Baby Loss Awareness Week - Working Through Miscarriage

Equality - 11 Oct 2019

To mark Baby Loss Awareness Week 2019 GMB Political Officer Sarah Owen writes about why we should talk about miscarriage more openly.

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My first miscarriage happened at work, almost a year to this day. The irony that this happened during Baby Loss Awareness Week was not lost on me. I was in the middle of a meeting when the discomfort started - so I nipped to the loo, to see spotting.

I knew that if my worst fears were true, there was nothing I could do to stop what was happening that early in my pregnancy. I came back, snuck my phone out and booked a scan for after the meeting. Not a single person in that room had any idea what was happening. I gave my presentation and fielded questions as if it was any other day.

Women do miscarry in public and many do just carry on, they just shouldn’t feel they have to - Fleabag showed this reality in a brilliantly frank fashion. While on the surface I was managing, the inner reality was that, in that moment, my heart was torn in two - one half desperately wishing for a miracle and the other half devastated by the certainty that the scan was going to confirm my worst fear. And it did.

Six months later, another significant day for women - International Women’s Day - and I shared with friends and colleagues that I would be attending a cremation service for another miscarriage - our second. We had become pregnant again and found out that they were twins, but sadly these little lives didn’t make it outside my body either. It was devastating.

While great advances have been fought and won for women in the workplace, miscarriage is still not something that is easily talked about.

What followed was unbearably hard but made easier by the wonderful people working in the overstretched and under-resourced NHS, my GP and staff at Newham and St Mary’s hospitals. They were without fail kind, professional and understanding. After finding out the babies were no longer alive, carrying them inside was really hard and the little bump is no longer a comfort but a reminder of how your body has failed.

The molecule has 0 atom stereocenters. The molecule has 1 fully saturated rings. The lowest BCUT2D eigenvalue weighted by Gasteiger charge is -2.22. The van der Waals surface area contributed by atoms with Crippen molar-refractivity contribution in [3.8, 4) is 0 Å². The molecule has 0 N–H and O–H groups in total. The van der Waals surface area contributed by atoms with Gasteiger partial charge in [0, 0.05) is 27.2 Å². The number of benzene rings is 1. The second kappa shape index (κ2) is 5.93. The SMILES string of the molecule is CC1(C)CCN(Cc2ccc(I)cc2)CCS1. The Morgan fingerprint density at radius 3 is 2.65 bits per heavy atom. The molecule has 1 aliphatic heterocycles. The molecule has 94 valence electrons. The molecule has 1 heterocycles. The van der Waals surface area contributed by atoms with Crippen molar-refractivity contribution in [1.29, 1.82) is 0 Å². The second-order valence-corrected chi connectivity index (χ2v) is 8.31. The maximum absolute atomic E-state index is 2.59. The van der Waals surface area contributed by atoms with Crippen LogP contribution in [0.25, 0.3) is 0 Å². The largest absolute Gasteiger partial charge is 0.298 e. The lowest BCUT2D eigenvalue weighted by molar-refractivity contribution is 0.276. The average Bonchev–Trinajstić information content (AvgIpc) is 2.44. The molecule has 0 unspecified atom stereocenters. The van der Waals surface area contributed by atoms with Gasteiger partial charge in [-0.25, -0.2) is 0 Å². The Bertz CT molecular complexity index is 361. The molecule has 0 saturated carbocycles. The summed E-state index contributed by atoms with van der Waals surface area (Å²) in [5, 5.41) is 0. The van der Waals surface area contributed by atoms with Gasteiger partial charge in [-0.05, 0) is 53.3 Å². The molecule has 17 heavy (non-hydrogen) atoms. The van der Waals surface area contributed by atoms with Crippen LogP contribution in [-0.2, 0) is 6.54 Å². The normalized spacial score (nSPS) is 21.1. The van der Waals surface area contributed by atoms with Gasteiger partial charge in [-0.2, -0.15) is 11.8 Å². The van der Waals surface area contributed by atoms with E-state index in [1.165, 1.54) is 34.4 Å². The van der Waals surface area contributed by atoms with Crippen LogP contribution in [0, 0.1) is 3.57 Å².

I’ll always be grateful at the speed in which I was seen, but those days in between knowing and saying goodbye were the worst. I tried to go back to work, and, for one day, I think I pretty much nailed it, until I sat in a meeting with another pregnant woman. I was glad her baby was thriving but seeing her bump was a brutal reminder that, inside me, mine were not.

That’s when I knew work wasn’t going to be an option for me for a while. I am lucky to have an understanding employer, and to know that I’ll be judged on the merit of my work, not on anything else. But in the darkness of the moment, I even doubted that and myself. I can’t imagine how a woman in insecure work or a sexist organisation would deal with it.

While great advances have been fought and won for women in the workplace, miscarriage is still not something that is easily talked about. After I shared my own experience, I discovered that lots of women I know have miscarried. Statistically, one in four pregnancies end this way.

We should, if we can, talk about miscarriage and baby loss more openly.

Sick leave for miscarriage is protected by law in the same way as sick leave for a pregnancy related illness and shold not count towards an employee’s sickness record - yet not all of my friends had told work, or took time off. Some lied about why they were off - said they had flu, or a cold, or took annual leave.

For many it was their choice, as they didn’t want to share the very personal pain. But for others the fear was how it would impact their career progression or how their management would respond, and it is these women who need better protection and support in the workplace. Women should be entitled to time off if they need it, without punishment or using up precious leave.

The whole process is - with and without any procedures - physically painful, not just emotional. I thought it might be like a heavy period - no, it was the worst pain I’ve ever felt. I am no stranger to pain but it could be best described as being electrocuted in the stomach, while being savaged by a bunch of rabid badgers. It was also not over quickly.

The way my union dealt with it should be the norm and not extraordinary. Which is why we should if we can, talk about miscarriage and baby loss more openly. I recognise I speak from a position of privilege and relative safety - I am in a secure job with supportive workplace policies. But I wanted to share my experience publicly, because if we don’t, the stigma, fear and awkwardness remains, with women (and fathers) continuing to suffer in silence.

For any employers reading this, the Miscarriage Association has a simple guide on how to support workers and for any workers, my advice will always be to join a union.

Miscarriage Association guide

Sarah Owen
GMB Political Officer

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